The Senate approved a sweeping U.S. economic pact with Canada and Mexico on Thursday, delivering on President Trump’s promise of a new North American trade deal, just ahead of his impeachment trial.

The vote was 89 to 10, with an overwhelming majority of senators from both parties supporting the agreement, as expected. Last month, the House approved the revised agreement by a similarly wide margin, after months of negotiations between Democrats and the White House produced pro-labor revisions and jettisoned drug-exclusivity language sought by the pharmaceutical industry. The 12 million-member AFL-CIO was closely involved in negotiating the changes and backed the agreement, along with some other major unions.

Speaking on the Senate floor Wednesday, Majority Leader Mitch McConnell (R-Ky.) called passage of the deal “a major win for Kentucky and all 50 states, a major win for our country, a major win for the Trump administration.”

Passage of the U.S.-Mexico-Canada Agreement hands Trump a key victory at a moment of political peril, with the Senate poised to begin his impeachment trial after the House delivered its articles of impeachment Wednesday evening. Trump made his opposition to the 25-year-old North American Free Trade Agreement, or NAFTA, a centerpiece of his campaign for president in 2016. He can now boast of delivering a new trade deal that includes major new protections for American workers, even though many of those were negotiated by House Democrats over the objection of Senate Republicans.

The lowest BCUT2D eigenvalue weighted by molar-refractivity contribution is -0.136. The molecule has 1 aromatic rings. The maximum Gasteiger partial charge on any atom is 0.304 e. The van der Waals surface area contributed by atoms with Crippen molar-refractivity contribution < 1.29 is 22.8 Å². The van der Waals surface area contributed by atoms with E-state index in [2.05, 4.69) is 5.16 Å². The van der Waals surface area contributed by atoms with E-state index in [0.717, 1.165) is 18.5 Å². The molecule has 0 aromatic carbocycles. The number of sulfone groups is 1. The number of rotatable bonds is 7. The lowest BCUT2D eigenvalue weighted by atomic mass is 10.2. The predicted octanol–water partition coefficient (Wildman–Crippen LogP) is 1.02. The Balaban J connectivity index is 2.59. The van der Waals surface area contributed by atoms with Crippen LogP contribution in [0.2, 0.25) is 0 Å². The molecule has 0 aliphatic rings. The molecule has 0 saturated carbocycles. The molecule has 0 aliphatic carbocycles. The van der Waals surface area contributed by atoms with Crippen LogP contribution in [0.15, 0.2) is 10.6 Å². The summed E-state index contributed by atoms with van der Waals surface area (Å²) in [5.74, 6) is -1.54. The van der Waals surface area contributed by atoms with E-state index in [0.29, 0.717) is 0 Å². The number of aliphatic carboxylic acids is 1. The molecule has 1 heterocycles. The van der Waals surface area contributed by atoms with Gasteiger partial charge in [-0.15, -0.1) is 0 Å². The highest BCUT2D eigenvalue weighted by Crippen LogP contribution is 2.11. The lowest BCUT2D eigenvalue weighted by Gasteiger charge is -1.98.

Trump must still sign the revised North American trade deal, something he suggested he will probably do next week.

Senate Republicans had little influence in the process, because Speaker Nancy Pelosi (D-Calif.) held a make-or-break role in deciding whether to bring the deal up on the floor of the House, which by law had to act first on the agreement. The role played by House Democrats and their allies in labor angered some Republicans, including Sen. Patrick J. Toomey (R-Pa.), the deal’s most outspoken opponent, who complained that the Senate got “rolled” in the process.

But supporters including Senate Finance Committee Chairman Charles E. Grassley (R-Iowa) said they had no choice but to support the deal that was before them. They called it good news for the U.S. economy and workers, pointing to initial projections from the International Trade Commission that it will add 176,000 U.S. jobs — although that amounts to increasing employment by just 0.12 percent, a modest impact on the nearly $21 trillion U.S. economy.

One provision, allowing Mexican workers to lodge complaints about working conditions that could result in punitive action by the United States, was included at the insistence of Sen. Sherrod Brown (D-Ohio), a leading trade protectionist who announced his support for the USMCA after opposing all previous free-trade agreements.

The deal created divisions in the Democratic presidential primary field. In a debate Tuesday night, Sen. Bernie Sanders (I-Vt.) predicted that the agreement would lead to the continued outsourcing of U.S. jobs. “We could do much better than a Trump-led trade deal,” he said. But other leading candidates, including former vice president Joe Biden and Sen. Elizabeth Warren (D-Mass.), support the deal. Warren called it a “modest improvement” that will deliver needed relief to farmers and workers hurt by Trump’s trade policies.